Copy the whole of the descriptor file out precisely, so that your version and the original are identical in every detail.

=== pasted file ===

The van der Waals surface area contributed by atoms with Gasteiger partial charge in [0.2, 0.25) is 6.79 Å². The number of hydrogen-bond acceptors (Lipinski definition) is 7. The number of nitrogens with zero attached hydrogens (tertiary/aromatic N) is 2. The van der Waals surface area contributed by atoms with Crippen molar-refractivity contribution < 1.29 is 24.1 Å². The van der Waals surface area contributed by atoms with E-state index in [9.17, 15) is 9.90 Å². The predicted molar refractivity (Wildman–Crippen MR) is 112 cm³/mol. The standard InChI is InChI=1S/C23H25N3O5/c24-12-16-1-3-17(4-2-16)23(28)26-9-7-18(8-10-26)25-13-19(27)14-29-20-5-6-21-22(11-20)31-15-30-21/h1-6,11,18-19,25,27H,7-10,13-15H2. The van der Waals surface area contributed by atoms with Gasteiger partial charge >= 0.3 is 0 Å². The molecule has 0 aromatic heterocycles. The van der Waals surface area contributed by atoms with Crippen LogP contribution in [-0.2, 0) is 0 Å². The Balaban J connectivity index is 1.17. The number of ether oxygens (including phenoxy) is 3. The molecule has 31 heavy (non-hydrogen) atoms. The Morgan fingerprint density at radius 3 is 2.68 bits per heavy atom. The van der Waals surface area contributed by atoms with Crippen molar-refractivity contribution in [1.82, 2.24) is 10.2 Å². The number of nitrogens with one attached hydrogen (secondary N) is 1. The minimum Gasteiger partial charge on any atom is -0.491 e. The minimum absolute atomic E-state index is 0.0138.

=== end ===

The van der Waals surface area contributed by atoms with Gasteiger partial charge in [0.2, 0.25) is 6.79 Å². The number of hydrogen-bond acceptors (Lipinski definition) is 7. The number of nitrogens with zero attached hydrogens (tertiary/aromatic N) is 2. The van der Waals surface area contributed by atoms with Crippen molar-refractivity contribution < 1.29 is 24.1 Å². The van der Waals surface area contributed by atoms with E-state index in [9.17, 15) is 9.90 Å². The predicted molar refractivity (Wildman–Crippen MR) is 112 cm³/mol. The standard InChI is InChI=1S/C23H25N3O5/c24-12-16-1-3-17(4-2-16)23(28)26-9-7-18(8-10-26)25-13-19(27)14-29-20-5-6-21-22(11-20)31-15-30-21/h1-6,11,18-19,25,27H,7-10,13-15H2. The van der Waals surface area contributed by atoms with Gasteiger partial charge >= 0.3 is 0 Å². The molecule has 0 aromatic heterocycles. The van der Waals surface area contributed by atoms with Crippen LogP contribution in [-0.2, 0) is 0 Å². The Balaban J connectivity index is 1.17. The number of ether oxygens (including phenoxy) is 3. The molecule has 31 heavy (non-hydrogen) atoms. The Morgan fingerprint density at radius 3 is 2.68 bits per heavy atom. The van der Waals surface area contributed by atoms with Crippen molar-refractivity contribution in [1.82, 2.24) is 10.2 Å². The number of nitrogens with one attached hydrogen (secondary N) is 1. The minimum Gasteiger partial charge on any atom is -0.491 e. The minimum absolute atomic E-state index is 0.0138.